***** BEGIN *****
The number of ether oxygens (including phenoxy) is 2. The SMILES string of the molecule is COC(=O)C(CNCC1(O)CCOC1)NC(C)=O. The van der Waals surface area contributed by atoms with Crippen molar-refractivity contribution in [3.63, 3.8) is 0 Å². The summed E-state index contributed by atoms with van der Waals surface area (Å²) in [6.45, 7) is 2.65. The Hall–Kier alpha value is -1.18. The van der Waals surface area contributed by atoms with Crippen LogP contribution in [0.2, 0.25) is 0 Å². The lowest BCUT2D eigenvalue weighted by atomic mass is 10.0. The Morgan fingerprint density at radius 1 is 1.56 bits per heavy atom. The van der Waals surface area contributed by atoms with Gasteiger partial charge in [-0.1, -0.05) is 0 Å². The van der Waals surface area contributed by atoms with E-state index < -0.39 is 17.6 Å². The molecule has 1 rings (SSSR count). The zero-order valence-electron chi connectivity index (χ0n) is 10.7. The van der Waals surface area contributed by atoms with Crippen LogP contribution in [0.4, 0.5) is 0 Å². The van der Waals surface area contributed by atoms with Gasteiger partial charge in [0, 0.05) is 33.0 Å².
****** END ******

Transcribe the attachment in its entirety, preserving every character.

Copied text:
The number of ether oxygens (including phenoxy) is 2. The SMILES string of the molecule is COC(=O)C(CNCC1(O)CCOC1)NC(C)=O. The van der Waals surface area contributed by atoms with Crippen molar-refractivity contribution in [3.63, 3.8) is 0 Å². The summed E-state index contributed by atoms with van der Waals surface area (Å²) in [6.45, 7) is 2.65. The Hall–Kier alpha value is -1.18. The van der Waals surface area contributed by atoms with Crippen LogP contribution in [0.2, 0.25) is 0 Å². The lowest BCUT2D eigenvalue weighted by atomic mass is 10.0. The Morgan fingerprint density at radius 1 is 1.56 bits per heavy atom. The van der Waals surface area contributed by atoms with Gasteiger partial charge in [-0.1, -0.05) is 0 Å². The van der Waals surface area contributed by atoms with E-state index < -0.39 is 17.6 Å². The molecule has 1 rings (SSSR count). The zero-order valence-electron chi connectivity index (χ0n) is 10.7. The van der Waals surface area contributed by atoms with Crippen LogP contribution in [0.4, 0.5) is 0 Å². The van der Waals surface area contributed by atoms with Gasteiger partial charge in [0, 0.05) is 33.0 Å².